A bioinformatics tool to study complex diseases by integrating different biological scales

An international team led from the MELIS-UPF and the Hospital del Mar Research Institute has developed a multi-level biological network analysis tool and is making progress in the study of multiple sclerosis.

The new tool integrates information from different levels, from genes to behaviour, like Russian dolls. Photo by Didssph on Unsplash.

Some diseases are complex to study and treat because they involve different components of the human body at different levels: genes, cells, tissues, behaviour. This is the case, for example, with dementias, for which there is no clear marker to help diagnose and treat them. “For complex diseases, it is very difficult to have genetic biomarkers. They are often determined by several genes and there is a lot of background noise,” explains Jordi Garcia-Ojalvo, director of the Dynamic Systems Biology Lab at the Department of Medicine and Life Sciences (MELIS-UPF)

García-Ojalvo is one of the principal investigators of an international study that has developed a tool to analyse this type of disease. It is a computational tool that makes it possible to relate different biological scales, both microscopic, such as genes and cells, and macroscopic, such as tissues or behaviour. This study has been co-led by researchers at MELIS-UPF and the Hospital del Mar Research Institute.

Researchers have used this type of analysis to study multiple sclerosis, an autoimmune disease of unknown cause that affects neural tissue and causes significant disability. Some studies had already attempted to integrate biological networks to understand the disease, in particular by trying to link the effects of different genes. But never before has there been a study that links different levels. The relationship between genes, proteins, cells, tissues (using brain and retinal imaging) and behaviour was analysed in 328 patients and 90 healthy individuals.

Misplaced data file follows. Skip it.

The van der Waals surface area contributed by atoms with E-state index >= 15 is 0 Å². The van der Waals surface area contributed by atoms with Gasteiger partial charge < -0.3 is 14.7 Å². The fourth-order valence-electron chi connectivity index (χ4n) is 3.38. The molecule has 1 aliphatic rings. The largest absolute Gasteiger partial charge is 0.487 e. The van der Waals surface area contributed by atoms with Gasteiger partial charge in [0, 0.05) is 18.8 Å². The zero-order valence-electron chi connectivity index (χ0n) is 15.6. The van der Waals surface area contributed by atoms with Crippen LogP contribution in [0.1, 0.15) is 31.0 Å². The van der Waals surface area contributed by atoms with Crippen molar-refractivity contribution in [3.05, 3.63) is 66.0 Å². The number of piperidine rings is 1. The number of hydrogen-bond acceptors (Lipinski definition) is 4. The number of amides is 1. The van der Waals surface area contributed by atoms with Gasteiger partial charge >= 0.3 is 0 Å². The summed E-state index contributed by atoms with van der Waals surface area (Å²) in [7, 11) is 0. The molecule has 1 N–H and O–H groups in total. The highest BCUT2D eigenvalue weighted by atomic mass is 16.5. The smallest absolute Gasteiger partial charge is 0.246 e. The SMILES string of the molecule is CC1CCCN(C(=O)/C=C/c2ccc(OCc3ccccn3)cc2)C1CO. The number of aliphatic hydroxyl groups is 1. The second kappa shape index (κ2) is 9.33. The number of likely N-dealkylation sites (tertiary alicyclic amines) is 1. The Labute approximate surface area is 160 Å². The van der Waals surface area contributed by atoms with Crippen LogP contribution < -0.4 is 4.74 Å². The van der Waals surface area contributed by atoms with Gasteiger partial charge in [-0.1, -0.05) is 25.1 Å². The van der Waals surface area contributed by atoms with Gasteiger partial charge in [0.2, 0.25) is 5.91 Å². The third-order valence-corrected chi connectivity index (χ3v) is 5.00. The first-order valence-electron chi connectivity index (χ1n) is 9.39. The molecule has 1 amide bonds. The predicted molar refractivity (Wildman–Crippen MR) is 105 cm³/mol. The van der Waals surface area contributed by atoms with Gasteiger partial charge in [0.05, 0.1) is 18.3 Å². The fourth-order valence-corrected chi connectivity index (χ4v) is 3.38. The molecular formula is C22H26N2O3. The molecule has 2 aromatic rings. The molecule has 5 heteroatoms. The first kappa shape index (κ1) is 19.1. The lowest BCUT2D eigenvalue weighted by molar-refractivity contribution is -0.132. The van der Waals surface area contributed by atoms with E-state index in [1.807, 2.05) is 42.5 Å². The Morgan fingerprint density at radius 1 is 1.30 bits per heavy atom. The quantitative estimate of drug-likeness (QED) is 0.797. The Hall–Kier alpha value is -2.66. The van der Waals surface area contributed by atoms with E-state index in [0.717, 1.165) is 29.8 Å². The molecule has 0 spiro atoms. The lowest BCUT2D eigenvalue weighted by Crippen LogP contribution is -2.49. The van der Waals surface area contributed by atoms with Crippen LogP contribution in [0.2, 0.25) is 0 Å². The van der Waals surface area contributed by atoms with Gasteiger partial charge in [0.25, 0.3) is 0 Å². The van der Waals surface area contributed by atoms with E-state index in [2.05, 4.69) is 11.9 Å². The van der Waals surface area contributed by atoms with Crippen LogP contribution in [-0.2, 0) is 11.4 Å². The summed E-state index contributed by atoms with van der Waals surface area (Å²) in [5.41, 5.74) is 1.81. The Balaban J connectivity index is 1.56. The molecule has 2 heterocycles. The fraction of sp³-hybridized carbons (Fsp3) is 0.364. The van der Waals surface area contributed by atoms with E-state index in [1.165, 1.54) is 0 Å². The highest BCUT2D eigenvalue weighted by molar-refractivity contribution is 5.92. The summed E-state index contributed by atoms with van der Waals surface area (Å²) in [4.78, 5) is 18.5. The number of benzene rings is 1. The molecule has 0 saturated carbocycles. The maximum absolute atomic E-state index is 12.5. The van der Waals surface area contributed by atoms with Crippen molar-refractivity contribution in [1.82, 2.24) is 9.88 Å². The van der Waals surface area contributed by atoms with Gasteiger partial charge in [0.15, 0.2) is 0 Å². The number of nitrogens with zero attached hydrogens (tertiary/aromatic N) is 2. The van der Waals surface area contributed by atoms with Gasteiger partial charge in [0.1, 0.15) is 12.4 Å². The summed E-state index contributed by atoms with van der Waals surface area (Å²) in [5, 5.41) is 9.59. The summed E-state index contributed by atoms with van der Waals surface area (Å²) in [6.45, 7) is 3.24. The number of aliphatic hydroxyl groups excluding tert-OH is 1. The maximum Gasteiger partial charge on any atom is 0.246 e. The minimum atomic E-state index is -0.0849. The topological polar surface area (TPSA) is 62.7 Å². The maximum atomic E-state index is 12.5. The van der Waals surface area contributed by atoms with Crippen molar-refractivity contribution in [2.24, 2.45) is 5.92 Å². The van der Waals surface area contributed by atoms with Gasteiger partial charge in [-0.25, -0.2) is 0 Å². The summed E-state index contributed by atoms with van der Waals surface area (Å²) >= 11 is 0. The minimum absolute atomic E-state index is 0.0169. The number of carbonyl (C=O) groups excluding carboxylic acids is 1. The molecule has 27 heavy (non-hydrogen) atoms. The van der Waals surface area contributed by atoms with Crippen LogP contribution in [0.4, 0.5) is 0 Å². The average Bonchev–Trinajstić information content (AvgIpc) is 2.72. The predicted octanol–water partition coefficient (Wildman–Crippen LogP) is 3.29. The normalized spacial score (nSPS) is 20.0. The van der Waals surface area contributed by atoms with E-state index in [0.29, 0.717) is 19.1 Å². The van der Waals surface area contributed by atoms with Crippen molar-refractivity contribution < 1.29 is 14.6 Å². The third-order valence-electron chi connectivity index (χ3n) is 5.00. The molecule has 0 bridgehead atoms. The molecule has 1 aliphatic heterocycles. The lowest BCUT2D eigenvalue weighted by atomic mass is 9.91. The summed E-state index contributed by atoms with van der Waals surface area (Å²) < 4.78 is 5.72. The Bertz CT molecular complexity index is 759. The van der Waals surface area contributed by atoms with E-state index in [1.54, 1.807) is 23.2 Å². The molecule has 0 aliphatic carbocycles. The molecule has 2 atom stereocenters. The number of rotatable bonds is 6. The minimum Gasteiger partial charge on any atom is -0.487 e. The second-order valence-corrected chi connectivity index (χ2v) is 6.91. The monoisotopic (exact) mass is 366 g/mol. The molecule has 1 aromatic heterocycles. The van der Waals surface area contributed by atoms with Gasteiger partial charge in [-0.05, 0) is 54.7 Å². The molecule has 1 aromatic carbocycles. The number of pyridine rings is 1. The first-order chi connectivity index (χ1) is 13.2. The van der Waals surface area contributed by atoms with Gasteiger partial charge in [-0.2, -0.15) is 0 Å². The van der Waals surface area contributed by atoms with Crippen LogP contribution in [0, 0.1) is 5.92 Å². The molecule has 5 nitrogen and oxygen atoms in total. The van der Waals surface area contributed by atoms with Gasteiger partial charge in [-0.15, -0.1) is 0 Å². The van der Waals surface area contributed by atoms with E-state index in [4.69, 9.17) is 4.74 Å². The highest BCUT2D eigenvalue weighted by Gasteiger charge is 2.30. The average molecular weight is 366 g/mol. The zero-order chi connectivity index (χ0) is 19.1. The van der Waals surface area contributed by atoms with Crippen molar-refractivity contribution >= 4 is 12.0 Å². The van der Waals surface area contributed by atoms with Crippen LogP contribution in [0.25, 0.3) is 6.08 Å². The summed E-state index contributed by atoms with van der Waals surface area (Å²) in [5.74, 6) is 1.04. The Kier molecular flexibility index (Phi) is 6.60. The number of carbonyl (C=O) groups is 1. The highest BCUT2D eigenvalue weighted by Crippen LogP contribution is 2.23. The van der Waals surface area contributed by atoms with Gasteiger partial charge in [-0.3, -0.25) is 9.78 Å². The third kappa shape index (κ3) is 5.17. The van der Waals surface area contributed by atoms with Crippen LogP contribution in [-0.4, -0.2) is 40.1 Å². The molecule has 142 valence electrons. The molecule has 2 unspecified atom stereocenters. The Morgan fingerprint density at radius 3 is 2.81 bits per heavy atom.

“With this 5-level network analysis (genes, proteins, cells, organs and behaviour), we have been able to identify which elements of the different scales are related at the biological level”.
Jordi García-Ojalvo (MELIS-UPF) 

This multi-level network approach has revealed a link between the MK03 protein, previously associated with multiple sclerosis and the number of T-cells in the immune system, the thickness of the retinal nerve fibre layer and the speed at which a person can walk. This discovery is a step towards identifying a biomarker to help diagnose and treat the disease.

“In complex diseases, many things happen at the same time, at different scales and over time. It is therefore difficult for people, both researchers and doctors, to visualise what’s happening without this type of tool, which allows us to distinguish and identify the elements that are related”, says Pablo Villoslada, a researcher at the Hospital del Mar who co-led the study with García-Ojalvo. The tool they have developed can also be used to study other complex diseases, such as Alzheimer’s and other dementias.

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